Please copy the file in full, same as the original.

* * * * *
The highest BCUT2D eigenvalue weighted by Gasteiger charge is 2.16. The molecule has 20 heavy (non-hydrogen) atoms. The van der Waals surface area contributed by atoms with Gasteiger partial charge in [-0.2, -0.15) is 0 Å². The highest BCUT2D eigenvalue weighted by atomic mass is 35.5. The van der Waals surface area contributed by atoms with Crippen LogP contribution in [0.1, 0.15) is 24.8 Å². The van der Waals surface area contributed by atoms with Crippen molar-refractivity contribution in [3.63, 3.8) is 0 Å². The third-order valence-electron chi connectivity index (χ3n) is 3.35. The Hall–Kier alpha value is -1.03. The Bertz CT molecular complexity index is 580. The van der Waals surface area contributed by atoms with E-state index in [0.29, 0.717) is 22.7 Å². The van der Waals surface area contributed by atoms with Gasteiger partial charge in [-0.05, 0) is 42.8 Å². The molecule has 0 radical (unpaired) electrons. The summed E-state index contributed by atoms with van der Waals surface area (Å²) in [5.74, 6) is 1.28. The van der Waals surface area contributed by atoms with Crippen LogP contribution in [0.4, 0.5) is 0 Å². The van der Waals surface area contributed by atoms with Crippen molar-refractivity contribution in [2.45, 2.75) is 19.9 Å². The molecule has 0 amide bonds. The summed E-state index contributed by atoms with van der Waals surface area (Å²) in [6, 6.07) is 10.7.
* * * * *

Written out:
The highest BCUT2D eigenvalue weighted by Gasteiger charge is 2.16. The molecule has 20 heavy (non-hydrogen) atoms. The van der Waals surface area contributed by atoms with Gasteiger partial charge in [-0.2, -0.15) is 0 Å². The highest BCUT2D eigenvalue weighted by atomic mass is 35.5. The van der Waals surface area contributed by atoms with Crippen LogP contribution in [0.1, 0.15) is 24.8 Å². The van der Waals surface area contributed by atoms with Crippen molar-refractivity contribution in [3.63, 3.8) is 0 Å². The third-order valence-electron chi connectivity index (χ3n) is 3.35. The Hall–Kier alpha value is -1.03. The Bertz CT molecular complexity index is 580. The van der Waals surface area contributed by atoms with E-state index in [0.29, 0.717) is 22.7 Å². The van der Waals surface area contributed by atoms with Gasteiger partial charge in [-0.05, 0) is 42.8 Å². The molecule has 0 radical (unpaired) electrons. The summed E-state index contributed by atoms with van der Waals surface area (Å²) in [5.74, 6) is 1.28. The van der Waals surface area contributed by atoms with Crippen LogP contribution in [0.4, 0.5) is 0 Å². The van der Waals surface area contributed by atoms with Crippen molar-refractivity contribution in [2.45, 2.75) is 19.9 Å². The molecule has 0 amide bonds. The summed E-state index contributed by atoms with van der Waals surface area (Å²) in [6, 6.07) is 10.7.